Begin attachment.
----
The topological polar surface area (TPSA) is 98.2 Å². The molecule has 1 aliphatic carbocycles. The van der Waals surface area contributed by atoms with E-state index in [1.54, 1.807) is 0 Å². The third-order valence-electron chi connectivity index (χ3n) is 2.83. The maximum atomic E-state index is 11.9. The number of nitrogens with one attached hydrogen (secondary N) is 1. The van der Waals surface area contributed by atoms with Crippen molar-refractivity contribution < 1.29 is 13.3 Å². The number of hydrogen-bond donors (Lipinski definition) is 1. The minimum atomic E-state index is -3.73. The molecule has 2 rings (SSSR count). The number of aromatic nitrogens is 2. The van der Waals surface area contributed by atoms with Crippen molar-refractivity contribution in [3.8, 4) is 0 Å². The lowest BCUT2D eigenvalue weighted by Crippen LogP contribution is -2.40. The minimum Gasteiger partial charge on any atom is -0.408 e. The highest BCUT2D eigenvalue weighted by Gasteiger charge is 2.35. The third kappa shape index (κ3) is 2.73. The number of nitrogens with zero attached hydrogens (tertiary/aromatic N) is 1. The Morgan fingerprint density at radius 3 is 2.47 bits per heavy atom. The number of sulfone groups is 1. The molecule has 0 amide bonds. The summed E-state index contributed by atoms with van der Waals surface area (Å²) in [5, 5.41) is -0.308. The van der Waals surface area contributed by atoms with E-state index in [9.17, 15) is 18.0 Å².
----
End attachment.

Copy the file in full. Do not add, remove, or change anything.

The topological polar surface area (TPSA) is 98.2 Å². The molecule has 1 aliphatic carbocycles. The van der Waals surface area contributed by atoms with E-state index in [1.54, 1.807) is 0 Å². The third-order valence-electron chi connectivity index (χ3n) is 2.83. The maximum atomic E-state index is 11.9. The number of nitrogens with one attached hydrogen (secondary N) is 1. The van der Waals surface area contributed by atoms with Crippen molar-refractivity contribution < 1.29 is 13.3 Å². The number of hydrogen-bond donors (Lipinski definition) is 1. The minimum atomic E-state index is -3.73. The molecule has 2 rings (SSSR count). The number of aromatic nitrogens is 2. The van der Waals surface area contributed by atoms with Crippen molar-refractivity contribution in [3.8, 4) is 0 Å². The lowest BCUT2D eigenvalue weighted by Crippen LogP contribution is -2.40. The minimum Gasteiger partial charge on any atom is -0.408 e. The highest BCUT2D eigenvalue weighted by Gasteiger charge is 2.35. The third kappa shape index (κ3) is 2.73. The number of nitrogens with zero attached hydrogens (tertiary/aromatic N) is 1. The Morgan fingerprint density at radius 3 is 2.47 bits per heavy atom. The number of sulfone groups is 1. The molecule has 0 amide bonds. The summed E-state index contributed by atoms with van der Waals surface area (Å²) in [5, 5.41) is -0.308. The van der Waals surface area contributed by atoms with E-state index in [9.17, 15) is 18.0 Å².